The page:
Teach your children respect

It's up to parents to teach children to treat others with courtesy, says Harvard psychologist Richard Weissbourd.

When it comes to basic manners, like acknowledging others and treating them with respect, you can’t expect your children to know what to do without your help and supervision, says child and family psychologist Richard Weissbourd, lecturer at Harvard.

Video transcript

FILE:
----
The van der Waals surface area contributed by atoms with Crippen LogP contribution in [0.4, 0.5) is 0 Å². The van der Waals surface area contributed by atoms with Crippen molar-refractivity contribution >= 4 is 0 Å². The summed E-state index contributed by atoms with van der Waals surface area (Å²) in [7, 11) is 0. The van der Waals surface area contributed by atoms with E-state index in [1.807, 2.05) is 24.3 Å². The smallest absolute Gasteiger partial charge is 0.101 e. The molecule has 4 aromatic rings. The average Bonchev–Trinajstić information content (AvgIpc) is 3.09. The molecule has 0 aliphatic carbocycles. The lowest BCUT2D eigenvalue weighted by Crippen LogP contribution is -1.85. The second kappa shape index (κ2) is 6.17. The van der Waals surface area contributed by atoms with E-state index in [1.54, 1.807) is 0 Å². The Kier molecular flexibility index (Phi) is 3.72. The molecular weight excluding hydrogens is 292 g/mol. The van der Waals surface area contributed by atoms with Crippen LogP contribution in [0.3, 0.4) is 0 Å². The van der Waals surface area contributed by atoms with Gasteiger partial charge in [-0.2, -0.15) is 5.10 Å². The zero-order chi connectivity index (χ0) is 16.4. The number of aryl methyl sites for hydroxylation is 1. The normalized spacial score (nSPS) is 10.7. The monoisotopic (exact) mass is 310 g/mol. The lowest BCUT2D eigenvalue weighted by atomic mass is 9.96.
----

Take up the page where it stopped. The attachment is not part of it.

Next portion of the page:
Kids who are disrespectful to their parents’ friends, and even if they are not disrespectiful — they don’t say rude things, they ignore their parents’ friends. Or their parents’ friends reach out to them in some ways, and they respond coldly or they withdraw or they just pretend it didn’t happen. And you know, I think these are situations where we need to have strong expectations of our kids. And by strong expectations, I think we should expect them to be civil and decent to our friends — just like we are civil and decent to their friends. And we should tell them that’s our expectation and if they don’t do it at some point they should to be punished for not doing it. Other generations of parents were much more mindful than we are of certain kinds of manners. And I am not talking about manners like where you put your hands on the dinner table, or where you place your fork, I am talking basic respect in your ongoing interactions with people. And in a way, I remember talking to a parent who grew up in the ’60s and she said you know “in the ’60s we thought manners were bourgeois and you know were something that were old and traditional, and part of the conservative culture. And then I discovered that if you don’t really focus on your kids having certain manners, they don’t develop certain manners.” And I know what she’s talking about — they don’t know that they have to be respectful and decent to people that they see on the street. And as parents, I was like — these are things that we need to be purposeful and intentional about. You know: this is the expectations in our family, that we are going to be respectful and decent to these people. I don’t mean that you always have to be warm and engaging to everybody but you have to express a minimal amount of decency and acknowledgement.

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